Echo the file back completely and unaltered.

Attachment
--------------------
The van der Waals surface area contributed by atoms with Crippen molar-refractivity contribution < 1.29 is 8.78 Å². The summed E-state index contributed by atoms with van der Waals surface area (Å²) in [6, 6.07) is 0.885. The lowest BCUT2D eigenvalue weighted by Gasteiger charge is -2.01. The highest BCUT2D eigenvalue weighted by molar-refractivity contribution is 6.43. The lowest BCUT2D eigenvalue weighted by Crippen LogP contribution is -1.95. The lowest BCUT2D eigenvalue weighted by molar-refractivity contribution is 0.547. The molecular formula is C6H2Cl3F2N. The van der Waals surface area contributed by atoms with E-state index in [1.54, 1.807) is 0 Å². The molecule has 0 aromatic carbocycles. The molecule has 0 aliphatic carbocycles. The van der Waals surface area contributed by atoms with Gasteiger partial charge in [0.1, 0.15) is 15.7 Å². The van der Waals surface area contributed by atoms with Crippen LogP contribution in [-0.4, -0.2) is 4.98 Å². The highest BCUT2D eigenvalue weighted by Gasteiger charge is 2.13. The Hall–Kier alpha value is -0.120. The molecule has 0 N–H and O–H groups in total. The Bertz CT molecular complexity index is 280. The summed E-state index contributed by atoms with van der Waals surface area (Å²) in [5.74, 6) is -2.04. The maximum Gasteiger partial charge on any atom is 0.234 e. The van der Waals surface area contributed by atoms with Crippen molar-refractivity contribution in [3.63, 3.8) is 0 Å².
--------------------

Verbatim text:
The van der Waals surface area contributed by atoms with Crippen molar-refractivity contribution < 1.29 is 8.78 Å². The summed E-state index contributed by atoms with van der Waals surface area (Å²) in [6, 6.07) is 0.885. The lowest BCUT2D eigenvalue weighted by Gasteiger charge is -2.01. The highest BCUT2D eigenvalue weighted by molar-refractivity contribution is 6.43. The lowest BCUT2D eigenvalue weighted by Crippen LogP contribution is -1.95. The lowest BCUT2D eigenvalue weighted by molar-refractivity contribution is 0.547. The molecular formula is C6H2Cl3F2N. The van der Waals surface area contributed by atoms with E-state index in [1.54, 1.807) is 0 Å². The molecule has 0 aromatic carbocycles. The molecule has 0 aliphatic carbocycles. The van der Waals surface area contributed by atoms with Gasteiger partial charge in [0.1, 0.15) is 15.7 Å². The van der Waals surface area contributed by atoms with Crippen LogP contribution in [-0.4, -0.2) is 4.98 Å². The highest BCUT2D eigenvalue weighted by Gasteiger charge is 2.13. The Hall–Kier alpha value is -0.120. The molecule has 0 N–H and O–H groups in total. The Bertz CT molecular complexity index is 280. The summed E-state index contributed by atoms with van der Waals surface area (Å²) in [5.74, 6) is -2.04. The maximum Gasteiger partial charge on any atom is 0.234 e. The van der Waals surface area contributed by atoms with Crippen molar-refractivity contribution in [3.63, 3.8) is 0 Å².